Chile´s wealth distribution

Looking at the way people surround themselves with aggressive sharp fences, seeing all the 'Privado' signs, and noticing the incredible number of barking guard dogs, reminds us constantly that wealth in Chile isn't fairly distributed. The sound of dogs barking permeates most towns at night and made wild camping on the outskirts of villages very difficult between Santiago and Patagonia. This is the only place in the world where we have seen elevated rubbish platforms on the street to prevent dustbins being tipped over and ransacked by stray dogs.

According to the OECD, the top 10% of earners receive close to 43% of the money, whereas in Norway it's 23% and even in the US it's only 30%. 

Things have been slightly improving over the last 10 years according to this recently published study: www.ecineq.org/ecineq_bari13/FILESxBari13/CR2/p105.pdf. At the moment the top 2% of earners take nearly 20% of the money, although in Chile there is a commonly held belief that: 'only 6 families own 90% of the wealth', something that we have heard several times although not supported by any evidence that we can find.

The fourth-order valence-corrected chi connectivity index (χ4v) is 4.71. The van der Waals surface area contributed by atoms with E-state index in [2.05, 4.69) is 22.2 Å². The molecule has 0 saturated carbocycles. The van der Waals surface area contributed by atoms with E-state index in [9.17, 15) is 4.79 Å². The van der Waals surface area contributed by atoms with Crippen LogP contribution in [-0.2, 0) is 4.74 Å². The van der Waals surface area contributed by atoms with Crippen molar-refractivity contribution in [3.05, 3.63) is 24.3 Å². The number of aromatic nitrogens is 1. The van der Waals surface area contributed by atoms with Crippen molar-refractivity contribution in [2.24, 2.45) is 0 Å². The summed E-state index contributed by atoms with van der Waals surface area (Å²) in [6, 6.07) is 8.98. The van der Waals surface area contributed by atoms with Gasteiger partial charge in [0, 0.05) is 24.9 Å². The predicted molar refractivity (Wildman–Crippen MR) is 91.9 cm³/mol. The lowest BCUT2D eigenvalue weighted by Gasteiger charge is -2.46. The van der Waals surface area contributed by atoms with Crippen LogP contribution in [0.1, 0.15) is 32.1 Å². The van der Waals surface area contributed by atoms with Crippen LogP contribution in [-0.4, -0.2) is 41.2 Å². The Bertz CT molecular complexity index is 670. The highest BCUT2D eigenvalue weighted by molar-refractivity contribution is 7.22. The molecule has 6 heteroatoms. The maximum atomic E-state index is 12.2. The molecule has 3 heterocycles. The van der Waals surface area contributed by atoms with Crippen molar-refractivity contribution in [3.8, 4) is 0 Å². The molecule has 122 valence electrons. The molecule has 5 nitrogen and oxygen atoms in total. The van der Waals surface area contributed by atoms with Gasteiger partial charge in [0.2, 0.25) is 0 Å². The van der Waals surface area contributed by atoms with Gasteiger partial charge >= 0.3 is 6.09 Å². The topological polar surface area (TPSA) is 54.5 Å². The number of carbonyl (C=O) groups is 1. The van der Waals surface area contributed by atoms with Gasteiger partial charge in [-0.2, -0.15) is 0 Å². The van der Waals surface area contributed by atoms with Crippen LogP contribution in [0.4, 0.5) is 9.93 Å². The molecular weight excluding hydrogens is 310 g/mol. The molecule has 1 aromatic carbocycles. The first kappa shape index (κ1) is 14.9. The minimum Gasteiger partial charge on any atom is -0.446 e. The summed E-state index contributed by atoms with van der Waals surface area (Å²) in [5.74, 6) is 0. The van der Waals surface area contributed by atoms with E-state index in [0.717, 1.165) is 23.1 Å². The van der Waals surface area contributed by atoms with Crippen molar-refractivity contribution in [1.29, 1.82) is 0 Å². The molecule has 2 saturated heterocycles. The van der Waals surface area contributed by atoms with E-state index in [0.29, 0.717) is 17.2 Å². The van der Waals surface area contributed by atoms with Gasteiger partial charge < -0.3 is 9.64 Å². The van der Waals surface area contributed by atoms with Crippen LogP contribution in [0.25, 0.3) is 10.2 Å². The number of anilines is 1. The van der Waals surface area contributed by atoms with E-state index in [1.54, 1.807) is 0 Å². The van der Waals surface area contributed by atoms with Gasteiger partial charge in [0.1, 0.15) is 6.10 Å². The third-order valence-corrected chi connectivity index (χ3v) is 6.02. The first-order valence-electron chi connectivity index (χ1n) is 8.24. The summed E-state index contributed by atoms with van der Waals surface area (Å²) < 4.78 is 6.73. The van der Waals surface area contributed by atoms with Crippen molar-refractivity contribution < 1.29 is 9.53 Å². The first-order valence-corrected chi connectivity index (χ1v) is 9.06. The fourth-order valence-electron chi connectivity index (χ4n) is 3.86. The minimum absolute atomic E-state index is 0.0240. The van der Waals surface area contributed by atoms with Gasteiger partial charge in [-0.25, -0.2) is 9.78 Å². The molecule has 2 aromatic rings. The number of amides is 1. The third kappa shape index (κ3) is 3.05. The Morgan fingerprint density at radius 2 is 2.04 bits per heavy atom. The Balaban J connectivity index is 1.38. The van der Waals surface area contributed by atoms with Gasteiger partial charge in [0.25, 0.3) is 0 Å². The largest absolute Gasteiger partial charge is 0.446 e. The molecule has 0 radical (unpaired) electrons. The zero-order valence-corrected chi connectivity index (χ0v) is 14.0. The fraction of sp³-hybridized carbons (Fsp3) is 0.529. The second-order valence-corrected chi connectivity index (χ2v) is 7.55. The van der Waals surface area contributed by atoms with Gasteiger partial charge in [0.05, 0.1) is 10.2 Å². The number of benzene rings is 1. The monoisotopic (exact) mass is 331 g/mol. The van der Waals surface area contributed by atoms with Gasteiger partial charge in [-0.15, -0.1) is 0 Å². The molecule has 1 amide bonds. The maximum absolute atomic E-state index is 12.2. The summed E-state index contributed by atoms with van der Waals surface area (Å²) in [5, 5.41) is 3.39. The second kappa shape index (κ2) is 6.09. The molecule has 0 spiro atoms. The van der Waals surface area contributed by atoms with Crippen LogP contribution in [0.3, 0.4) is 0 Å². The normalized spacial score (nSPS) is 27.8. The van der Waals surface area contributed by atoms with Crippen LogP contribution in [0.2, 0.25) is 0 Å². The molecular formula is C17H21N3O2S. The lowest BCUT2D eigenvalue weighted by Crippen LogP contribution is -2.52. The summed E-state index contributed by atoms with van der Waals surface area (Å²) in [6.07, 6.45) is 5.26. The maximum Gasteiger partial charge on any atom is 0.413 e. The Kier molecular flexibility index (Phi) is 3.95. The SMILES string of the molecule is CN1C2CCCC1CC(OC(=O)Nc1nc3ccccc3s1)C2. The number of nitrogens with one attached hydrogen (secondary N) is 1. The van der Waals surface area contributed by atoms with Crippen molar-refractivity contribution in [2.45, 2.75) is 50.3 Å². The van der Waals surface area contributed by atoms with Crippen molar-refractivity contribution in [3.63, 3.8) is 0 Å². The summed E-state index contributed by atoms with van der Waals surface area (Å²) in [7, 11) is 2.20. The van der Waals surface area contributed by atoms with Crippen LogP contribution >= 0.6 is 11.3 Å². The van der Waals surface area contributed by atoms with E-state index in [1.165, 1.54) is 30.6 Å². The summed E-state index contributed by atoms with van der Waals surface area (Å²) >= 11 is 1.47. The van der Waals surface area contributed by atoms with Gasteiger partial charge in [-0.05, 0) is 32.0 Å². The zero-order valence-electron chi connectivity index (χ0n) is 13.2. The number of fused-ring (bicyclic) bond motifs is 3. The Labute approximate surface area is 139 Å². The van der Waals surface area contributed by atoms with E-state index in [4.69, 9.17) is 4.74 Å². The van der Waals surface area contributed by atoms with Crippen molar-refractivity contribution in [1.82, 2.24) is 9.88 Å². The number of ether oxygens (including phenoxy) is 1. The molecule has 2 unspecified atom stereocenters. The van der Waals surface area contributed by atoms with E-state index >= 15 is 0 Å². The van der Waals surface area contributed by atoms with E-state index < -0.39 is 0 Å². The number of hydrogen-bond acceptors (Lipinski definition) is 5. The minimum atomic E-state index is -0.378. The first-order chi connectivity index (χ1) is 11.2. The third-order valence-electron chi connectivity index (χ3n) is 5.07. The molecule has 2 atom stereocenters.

For average earners the Chile tax burden is an incredible 7% which compares with the highest in the world of 55% in Belgium, 37.5% in Norway and 29% in the US. (Source: OECD) This incredibly low tax burden means that social provisions are very poor and that most services are private. We've met many doctors and dentists originally from Peru or Uruguay who came here because they could make so much more money in Chile than at home. The newest buildings that we see are always hospitals and it is not unusual to find a street with many chemists within a hundred metre stretch. In the Lakes District the people with holiday homes are almost exclusively medical people based on the people that talked to us on our travels. 

This very low tax burden probably exacerbates the already skewed wealth distribution, with richer people able to afford the US style health care, life insurance, school fees and nice houses, which they then protect with big fences and guard dogs, while the rest make do with very poor public schools and a consequent lack of opportunity in later life. We've met many people who have talked about setting up their own schools as an alternative to those locally available.

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